A controversial dog breeder whose Warwick operation prompted protests and years of complaints is being evicted after city officials found numerous code violations.
According to documents obtained by Eyewitness News, breeder Clifford Dennis is scheduled to have all dogs removed from the property at 409 Toll Gate Road by April 16. The documents reveal years of police reports chronicling complaints about the dogs dating back to 2001. Dennis said the dogs were being bred for hunting, and the RISPCA said he was operating legally, housing the dogs within the parameters required for hunting dogs.
According to the city, when Dennis is evicted in mid-April, he will also forfeit his municipal breeder’s permit.
Anita Pimental joined a group of protesters across the street from Dennis’ Warwick breeding operation earlier this year. She said she dug through city records and found Dennis was violating a zoning ordinance: operating a kennel in an office area without acquiring a special use permit. She took her findings to the city. Now, the city said they’ve reached an agreement with the lawyer for the property’s owner, Edward Allen, which will see the premises vacated and an old, abandoned farmhouse torn down. We reached out to Allen’s attorney for comment, but he declined.
“I am happy that I’m responsible for him getting off of that property on April 15,” Pimental said. “But it should have been done a lot sooner.”
Warwick Mayor Scott Avedisian believes the organized protests played a role in getting the land owner to agree to the current terms.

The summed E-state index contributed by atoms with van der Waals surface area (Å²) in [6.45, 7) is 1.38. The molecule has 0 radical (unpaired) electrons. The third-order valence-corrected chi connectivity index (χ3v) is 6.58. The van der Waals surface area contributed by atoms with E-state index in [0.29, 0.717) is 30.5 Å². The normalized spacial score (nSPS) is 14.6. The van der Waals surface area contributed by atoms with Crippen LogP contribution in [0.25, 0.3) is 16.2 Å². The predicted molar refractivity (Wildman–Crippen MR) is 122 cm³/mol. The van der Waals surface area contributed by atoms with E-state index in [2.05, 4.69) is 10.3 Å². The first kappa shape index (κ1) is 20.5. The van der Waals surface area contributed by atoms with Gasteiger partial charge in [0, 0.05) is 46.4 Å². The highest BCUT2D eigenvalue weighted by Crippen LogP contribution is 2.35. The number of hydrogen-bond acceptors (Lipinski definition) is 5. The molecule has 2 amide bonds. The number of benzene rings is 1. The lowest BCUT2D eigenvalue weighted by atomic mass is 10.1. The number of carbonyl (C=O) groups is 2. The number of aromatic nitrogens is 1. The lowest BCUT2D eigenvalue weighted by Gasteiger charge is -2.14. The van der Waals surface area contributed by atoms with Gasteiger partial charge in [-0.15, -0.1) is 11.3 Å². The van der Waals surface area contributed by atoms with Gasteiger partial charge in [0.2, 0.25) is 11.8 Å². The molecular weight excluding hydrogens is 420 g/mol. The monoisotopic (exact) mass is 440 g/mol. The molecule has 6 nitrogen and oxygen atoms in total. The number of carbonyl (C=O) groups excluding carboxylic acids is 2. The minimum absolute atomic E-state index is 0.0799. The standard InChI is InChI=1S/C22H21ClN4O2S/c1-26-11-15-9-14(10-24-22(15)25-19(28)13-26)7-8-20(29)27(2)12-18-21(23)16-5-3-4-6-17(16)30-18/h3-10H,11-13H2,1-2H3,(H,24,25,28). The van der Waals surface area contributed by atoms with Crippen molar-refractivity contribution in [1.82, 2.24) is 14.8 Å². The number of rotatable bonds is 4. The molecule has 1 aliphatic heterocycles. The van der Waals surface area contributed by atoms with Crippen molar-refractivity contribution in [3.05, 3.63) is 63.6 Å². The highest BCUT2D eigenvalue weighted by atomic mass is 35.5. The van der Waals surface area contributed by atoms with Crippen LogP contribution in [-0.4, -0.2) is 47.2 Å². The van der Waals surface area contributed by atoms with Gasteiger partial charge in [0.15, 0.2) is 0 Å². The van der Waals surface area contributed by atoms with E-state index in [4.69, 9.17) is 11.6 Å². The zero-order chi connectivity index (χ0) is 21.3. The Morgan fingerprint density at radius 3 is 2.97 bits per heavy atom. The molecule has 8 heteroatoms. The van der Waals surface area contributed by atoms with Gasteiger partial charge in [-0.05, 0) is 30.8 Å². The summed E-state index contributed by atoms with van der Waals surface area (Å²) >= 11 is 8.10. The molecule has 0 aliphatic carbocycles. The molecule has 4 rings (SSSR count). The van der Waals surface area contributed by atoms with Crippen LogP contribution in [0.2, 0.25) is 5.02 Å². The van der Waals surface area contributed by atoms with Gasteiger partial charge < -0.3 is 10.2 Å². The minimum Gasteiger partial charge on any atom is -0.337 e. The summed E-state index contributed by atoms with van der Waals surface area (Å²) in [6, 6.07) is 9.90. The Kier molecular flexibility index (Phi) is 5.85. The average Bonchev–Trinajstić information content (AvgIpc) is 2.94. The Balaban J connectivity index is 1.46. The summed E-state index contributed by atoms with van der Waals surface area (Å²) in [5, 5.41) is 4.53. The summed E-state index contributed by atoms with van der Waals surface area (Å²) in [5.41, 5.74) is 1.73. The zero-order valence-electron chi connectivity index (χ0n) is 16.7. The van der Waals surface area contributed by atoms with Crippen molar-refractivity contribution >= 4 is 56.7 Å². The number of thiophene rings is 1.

“I know there was a lot of energy expended by people who wanted to make sure they were standing up for the animals,” Avedisian said.
Police reports chronicle contact with Dennis dating back to October 2001, when officers found 21 dogs “tied to various location around a wooded area” and nine puppies. Animal control officers found empty food and water bowls and took the puppies for safekeeping. There were also complaints made in 2005, 2006, 2007, 2009, 2010, 2012 and 2014-2017, according to reports.
According to a report from 2010, animal control officers went to the property following a December blizzard that dumped a foot of snow on the ground. They found pit bulls chained to the ground in dog houses surrounded by 12 inches of snow. The report said the dogs didn’t have food or water. Dennis faced multiple charges at the time.
“It’s a long history of animal charges on the property,” Avedisian said. “I think we’re all thankful that come April 15 we won’t have that problem anymore.”
A knock on Clifford Dennis’ home address went unanswered. It’s unclear what he did with the dogs or if he plans to continue his breeding operation elsewhere.
“He’s been doing this for years and he tried to figure out these loopholes,” Pimental said. “Honestly, in my own personal opinion, I don’t think this will stop him. Because it hasn’t stopped him in the past.”